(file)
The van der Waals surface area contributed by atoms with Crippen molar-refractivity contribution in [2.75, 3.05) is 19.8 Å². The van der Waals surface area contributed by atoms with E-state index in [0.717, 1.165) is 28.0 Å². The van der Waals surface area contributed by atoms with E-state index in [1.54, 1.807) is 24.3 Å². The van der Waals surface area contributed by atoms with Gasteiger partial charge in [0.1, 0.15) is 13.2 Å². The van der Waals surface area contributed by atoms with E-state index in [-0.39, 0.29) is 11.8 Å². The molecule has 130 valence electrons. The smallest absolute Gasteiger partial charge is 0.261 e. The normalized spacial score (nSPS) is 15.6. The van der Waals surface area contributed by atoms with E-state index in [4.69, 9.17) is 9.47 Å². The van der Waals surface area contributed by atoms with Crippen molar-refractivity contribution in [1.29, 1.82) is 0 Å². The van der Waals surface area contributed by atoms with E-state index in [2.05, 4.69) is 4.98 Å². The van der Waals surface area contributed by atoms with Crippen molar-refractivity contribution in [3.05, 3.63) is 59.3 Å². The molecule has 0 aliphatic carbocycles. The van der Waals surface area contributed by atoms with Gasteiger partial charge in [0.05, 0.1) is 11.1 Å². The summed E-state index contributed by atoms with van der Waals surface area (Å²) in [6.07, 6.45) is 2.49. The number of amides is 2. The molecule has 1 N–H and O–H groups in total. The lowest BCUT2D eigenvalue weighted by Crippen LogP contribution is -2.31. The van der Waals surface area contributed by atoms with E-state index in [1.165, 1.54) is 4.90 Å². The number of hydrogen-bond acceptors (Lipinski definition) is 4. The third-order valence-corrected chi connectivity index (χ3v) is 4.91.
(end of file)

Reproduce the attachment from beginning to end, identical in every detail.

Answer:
The van der Waals surface area contributed by atoms with Crippen molar-refractivity contribution in [2.75, 3.05) is 19.8 Å². The van der Waals surface area contributed by atoms with E-state index in [0.717, 1.165) is 28.0 Å². The van der Waals surface area contributed by atoms with E-state index in [1.54, 1.807) is 24.3 Å². The van der Waals surface area contributed by atoms with Gasteiger partial charge in [0.1, 0.15) is 13.2 Å². The van der Waals surface area contributed by atoms with E-state index in [-0.39, 0.29) is 11.8 Å². The molecule has 130 valence electrons. The smallest absolute Gasteiger partial charge is 0.261 e. The normalized spacial score (nSPS) is 15.6. The van der Waals surface area contributed by atoms with E-state index in [4.69, 9.17) is 9.47 Å². The van der Waals surface area contributed by atoms with Crippen molar-refractivity contribution in [1.29, 1.82) is 0 Å². The van der Waals surface area contributed by atoms with E-state index in [2.05, 4.69) is 4.98 Å². The van der Waals surface area contributed by atoms with Crippen molar-refractivity contribution in [3.05, 3.63) is 59.3 Å². The molecule has 0 aliphatic carbocycles. The van der Waals surface area contributed by atoms with Gasteiger partial charge in [0.05, 0.1) is 11.1 Å². The summed E-state index contributed by atoms with van der Waals surface area (Å²) in [6.07, 6.45) is 2.49. The number of amides is 2. The molecule has 1 N–H and O–H groups in total. The lowest BCUT2D eigenvalue weighted by Crippen LogP contribution is -2.31. The van der Waals surface area contributed by atoms with E-state index in [1.165, 1.54) is 4.90 Å². The number of hydrogen-bond acceptors (Lipinski definition) is 4. The third-order valence-corrected chi connectivity index (χ3v) is 4.91.